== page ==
CHARLOTTE, N.C. (
) -- In a somewhat incomprehensible move late last week,
Congress accidentally moved to temporarily cut taxation on airlines,
perhaps the most heavily taxed U.S. industry.
The move was typical Congress. Some senators held up an extension of the Federal Aviation's Administration's authorization because of local, minimally-related concerns. This keeps the FAA from collecting taxes amounting to about $25 to $50 per round-trip, or $25 million a day, in tax revenue.
This gives airlines what must be assumed to be a temporary tax reprieve. For some reason, a wide spectrum of media decided that in response, airlines should immediately cut back on ticket pricing and turn over all the benefits of reduced taxation to the public.
We live in a great country, one in which reporters, bloggers, columnists and editors take it upon themselves to determine how airlines should distribute revenues. The prevailing wisdom, it seems, is that airlines make too much money and that airline travel should be provided free of charge. This convoluted economic theory enables media, hungry to "aggregate eyeballs," to appear to share the financial pain of its customers.
The truth is that the airline industry is economically fragile, extraordinarily sensitive to exogenous factors it cannot possibly control such as weather, the economy, terrorism and, most importantly at the moment, high fuel prices. It desperately needs to collect more revenue, not less revenue.
The current earnings season shows just how much rising fuel prices can unsettle airline economics.
During the quarter,
lost $286 million after its fuel costs rose by $525 million from the same quarter a year earlier.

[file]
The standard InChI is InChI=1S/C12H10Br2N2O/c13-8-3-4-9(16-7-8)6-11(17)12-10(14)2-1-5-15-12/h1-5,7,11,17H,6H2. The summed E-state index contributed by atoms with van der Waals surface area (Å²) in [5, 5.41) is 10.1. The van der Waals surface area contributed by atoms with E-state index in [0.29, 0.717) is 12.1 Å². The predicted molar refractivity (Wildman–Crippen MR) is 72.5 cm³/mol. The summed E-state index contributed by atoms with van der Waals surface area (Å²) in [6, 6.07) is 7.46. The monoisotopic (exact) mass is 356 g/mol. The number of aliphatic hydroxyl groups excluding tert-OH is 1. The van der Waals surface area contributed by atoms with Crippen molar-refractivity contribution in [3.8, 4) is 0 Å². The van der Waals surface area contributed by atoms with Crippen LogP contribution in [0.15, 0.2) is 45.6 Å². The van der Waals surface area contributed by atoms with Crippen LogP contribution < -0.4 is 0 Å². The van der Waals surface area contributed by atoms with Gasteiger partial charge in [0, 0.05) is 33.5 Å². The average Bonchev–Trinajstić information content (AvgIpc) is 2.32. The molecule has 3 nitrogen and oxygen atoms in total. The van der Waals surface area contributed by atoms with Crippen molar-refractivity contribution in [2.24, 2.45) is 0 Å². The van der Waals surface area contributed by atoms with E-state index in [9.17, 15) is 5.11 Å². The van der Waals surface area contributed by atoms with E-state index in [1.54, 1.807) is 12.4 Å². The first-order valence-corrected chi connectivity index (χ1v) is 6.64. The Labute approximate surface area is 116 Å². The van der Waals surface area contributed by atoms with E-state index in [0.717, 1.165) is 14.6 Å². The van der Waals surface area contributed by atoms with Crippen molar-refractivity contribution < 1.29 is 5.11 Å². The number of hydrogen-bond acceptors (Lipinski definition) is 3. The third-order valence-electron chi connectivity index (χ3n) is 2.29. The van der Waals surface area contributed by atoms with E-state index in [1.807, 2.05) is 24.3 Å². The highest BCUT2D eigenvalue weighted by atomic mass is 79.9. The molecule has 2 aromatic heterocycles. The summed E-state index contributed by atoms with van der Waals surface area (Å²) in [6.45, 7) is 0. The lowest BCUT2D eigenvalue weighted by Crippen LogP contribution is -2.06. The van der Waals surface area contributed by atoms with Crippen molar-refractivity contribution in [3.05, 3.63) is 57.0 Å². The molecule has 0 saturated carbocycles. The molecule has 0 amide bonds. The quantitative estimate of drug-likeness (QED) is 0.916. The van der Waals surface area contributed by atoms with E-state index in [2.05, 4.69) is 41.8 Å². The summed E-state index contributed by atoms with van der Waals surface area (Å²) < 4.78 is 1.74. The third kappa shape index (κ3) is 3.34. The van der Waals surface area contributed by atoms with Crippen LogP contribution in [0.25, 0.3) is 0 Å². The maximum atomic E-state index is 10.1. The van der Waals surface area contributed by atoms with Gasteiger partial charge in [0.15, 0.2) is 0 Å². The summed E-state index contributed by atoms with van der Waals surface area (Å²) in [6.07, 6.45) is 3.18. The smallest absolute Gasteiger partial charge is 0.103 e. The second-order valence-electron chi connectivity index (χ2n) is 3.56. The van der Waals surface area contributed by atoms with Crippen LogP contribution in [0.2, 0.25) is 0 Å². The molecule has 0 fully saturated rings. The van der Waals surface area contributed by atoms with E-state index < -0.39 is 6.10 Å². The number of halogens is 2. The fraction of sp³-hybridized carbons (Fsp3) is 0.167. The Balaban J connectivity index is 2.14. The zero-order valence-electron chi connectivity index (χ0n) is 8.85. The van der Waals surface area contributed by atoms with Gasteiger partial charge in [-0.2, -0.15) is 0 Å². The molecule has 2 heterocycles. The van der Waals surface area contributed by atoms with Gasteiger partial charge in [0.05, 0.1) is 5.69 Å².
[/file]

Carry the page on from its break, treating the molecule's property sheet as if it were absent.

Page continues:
saw its fuel costs rose by $424 million, reducing its profit to $106 million.
reported a profit of $198 million, down from $467 million last year, as fuel prices rose by $1 billion.
Delta is considered a successful airline. Its profit as a percentage of revenue was roughly equivalent to 0%.
In recent weeks, airlines have tried repeatedly to raise fares. But that is extraordinarily difficult in this intensely competitive business. Once a carrier posts new fares, it must then wait to see if competitors match. If there is no match, fare increases generally cannot be implemented without resulting in a loss of passengers. So most attempts to raise fares are withdrawn.
Last week saw an unusual sequence of events. At midnight on Friday, July 22, the government stopped collecting FAA ticket taxes, worth about $25 million daily. Then, to offset the uncollected taxes, American and US Airways raised fares to keep ticket prices the same as they had been.
Then something strange happened:
both raised their fares, too. These are the nation's two main low-fare carriers, and often they do not go along with fare increases. This time they did! That enabled Delta and
to raise fares too.
As a result, for a change, airlines get a brief tax holiday and an opportunity to recoup some of the money they have lost to fuel price increases. In a sense, this benefits consumers by diminishing the likelihood of future, perhaps higher, fare increases, while not having any impact on ticket prices.
But let's look at an alternative approach. When the tax collection stopped, all of the carriers could have immediately reduced ticket prices. Then, when the tax collection started again, some might have tried to increase ticket prices. Who is to say whether the effort would have succeeded or failed? Odds are it would have failed.
Only one thing is absolutely certain. If that scenario had occurred, and if the airlines had somehow succeeded, we could have had more stories expressing outrage that airlines raised ticket prices as soon as the tax came back.
-- Written by Ted Reed in Charlotte, N.C.
>To contact the writer of this article, click here: